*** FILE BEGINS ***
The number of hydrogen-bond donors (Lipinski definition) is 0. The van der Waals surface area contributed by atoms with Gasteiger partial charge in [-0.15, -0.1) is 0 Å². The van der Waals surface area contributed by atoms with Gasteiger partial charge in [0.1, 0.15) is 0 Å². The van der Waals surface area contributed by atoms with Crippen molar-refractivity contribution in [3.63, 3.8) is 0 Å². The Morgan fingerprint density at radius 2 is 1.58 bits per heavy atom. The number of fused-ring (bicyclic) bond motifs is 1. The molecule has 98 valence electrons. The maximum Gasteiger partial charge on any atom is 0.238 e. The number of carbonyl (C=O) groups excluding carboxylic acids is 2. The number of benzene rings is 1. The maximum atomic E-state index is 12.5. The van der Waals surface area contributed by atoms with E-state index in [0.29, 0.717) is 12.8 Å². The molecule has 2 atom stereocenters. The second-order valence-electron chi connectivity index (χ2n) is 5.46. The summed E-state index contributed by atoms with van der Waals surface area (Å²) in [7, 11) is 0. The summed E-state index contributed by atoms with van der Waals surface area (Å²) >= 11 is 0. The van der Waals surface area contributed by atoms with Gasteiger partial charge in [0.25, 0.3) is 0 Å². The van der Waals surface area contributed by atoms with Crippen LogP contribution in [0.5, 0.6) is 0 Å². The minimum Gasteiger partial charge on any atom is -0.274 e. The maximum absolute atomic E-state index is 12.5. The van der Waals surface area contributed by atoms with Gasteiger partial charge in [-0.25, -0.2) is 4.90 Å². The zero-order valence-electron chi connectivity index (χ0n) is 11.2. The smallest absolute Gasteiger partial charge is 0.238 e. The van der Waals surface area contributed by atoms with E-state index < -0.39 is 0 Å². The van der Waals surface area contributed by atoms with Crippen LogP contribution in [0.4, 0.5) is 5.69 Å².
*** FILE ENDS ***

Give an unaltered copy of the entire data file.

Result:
The number of hydrogen-bond donors (Lipinski definition) is 0. The van der Waals surface area contributed by atoms with Gasteiger partial charge in [-0.15, -0.1) is 0 Å². The van der Waals surface area contributed by atoms with Gasteiger partial charge in [0.1, 0.15) is 0 Å². The van der Waals surface area contributed by atoms with Crippen molar-refractivity contribution in [3.63, 3.8) is 0 Å². The Morgan fingerprint density at radius 2 is 1.58 bits per heavy atom. The number of fused-ring (bicyclic) bond motifs is 1. The molecule has 98 valence electrons. The maximum Gasteiger partial charge on any atom is 0.238 e. The number of carbonyl (C=O) groups excluding carboxylic acids is 2. The number of benzene rings is 1. The maximum atomic E-state index is 12.5. The van der Waals surface area contributed by atoms with E-state index in [0.29, 0.717) is 12.8 Å². The molecule has 2 atom stereocenters. The second-order valence-electron chi connectivity index (χ2n) is 5.46. The summed E-state index contributed by atoms with van der Waals surface area (Å²) in [7, 11) is 0. The summed E-state index contributed by atoms with van der Waals surface area (Å²) >= 11 is 0. The van der Waals surface area contributed by atoms with Gasteiger partial charge in [0.25, 0.3) is 0 Å². The van der Waals surface area contributed by atoms with Crippen LogP contribution in [0.5, 0.6) is 0 Å². The minimum Gasteiger partial charge on any atom is -0.274 e. The maximum absolute atomic E-state index is 12.5. The van der Waals surface area contributed by atoms with Gasteiger partial charge in [-0.25, -0.2) is 4.90 Å². The zero-order valence-electron chi connectivity index (χ0n) is 11.2. The smallest absolute Gasteiger partial charge is 0.238 e. The van der Waals surface area contributed by atoms with E-state index < -0.39 is 0 Å². The van der Waals surface area contributed by atoms with Crippen LogP contribution in [0.4, 0.5) is 5.69 Å².